If you want an "early exit" for a situation in which there was no error, then use the accepted answer posted by @piotrm. Most typically, however, you will be bailing due to an error condition (especially in a SQL procedure).
As of MySQL v5.5 you can throw an exception. Negating exception handlers, etc. that will achieve the same result, but in a cleaner, more poignant manner.
DECLARE CUSTOM_EXCEPTION CONDITION FOR SQLSTATE '45000';
IF <Some Error Condition> THEN
SET MESSAGE_TEXT = 'Your Custom Error Message';
SQLSTATE '45000' equates to "Unhandled user-defined exception condition". By default, this will produce an error code of
1644 (which has that same meaning). Note that you can throw other condition codes or error codes if you want (plus additional details for exception handling).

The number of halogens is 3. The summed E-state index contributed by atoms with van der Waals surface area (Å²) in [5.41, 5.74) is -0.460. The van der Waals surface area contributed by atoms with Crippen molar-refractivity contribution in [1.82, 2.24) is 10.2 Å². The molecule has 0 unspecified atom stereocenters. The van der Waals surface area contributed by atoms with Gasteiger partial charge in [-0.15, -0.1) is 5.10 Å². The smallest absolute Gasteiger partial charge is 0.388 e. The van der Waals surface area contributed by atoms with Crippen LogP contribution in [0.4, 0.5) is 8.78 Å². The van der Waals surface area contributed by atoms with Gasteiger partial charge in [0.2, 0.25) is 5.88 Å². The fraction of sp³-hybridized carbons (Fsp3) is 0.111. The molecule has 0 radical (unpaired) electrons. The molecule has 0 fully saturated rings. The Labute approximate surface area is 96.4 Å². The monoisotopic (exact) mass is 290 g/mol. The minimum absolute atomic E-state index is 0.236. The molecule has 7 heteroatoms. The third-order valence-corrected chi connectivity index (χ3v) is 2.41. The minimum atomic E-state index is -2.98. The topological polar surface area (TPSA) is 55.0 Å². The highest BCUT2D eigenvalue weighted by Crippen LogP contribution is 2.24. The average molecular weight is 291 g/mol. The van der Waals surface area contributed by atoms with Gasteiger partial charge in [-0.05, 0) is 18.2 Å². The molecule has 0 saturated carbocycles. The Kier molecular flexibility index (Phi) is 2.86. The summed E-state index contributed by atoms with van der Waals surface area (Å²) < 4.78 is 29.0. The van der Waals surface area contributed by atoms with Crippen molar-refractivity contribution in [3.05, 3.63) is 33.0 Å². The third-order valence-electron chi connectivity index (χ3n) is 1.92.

For more on this subject, check out:
How to raise an error within a MySQL function
As I'm re-reading this post of mine, I realized I had something additional to add. Prior to MySQL v5.5, there was a way to emulate throwing an exception. It's not the same thing exactly, but this was the analogue: Create an error via calling a procedure which does not exist. Call the procedure by a name which is meaningful in order to get a useful means by which to determine what the problem was. When the error occurs, you'll get to see the line of failure (depending on your execution context).
Note that when you create a procedure, there is no validation performed on such things. So while in something like a compiled language, you could never call a function that wasn't there, in a script like this it will simply fail at runtime, which is exactly what is desired in this case!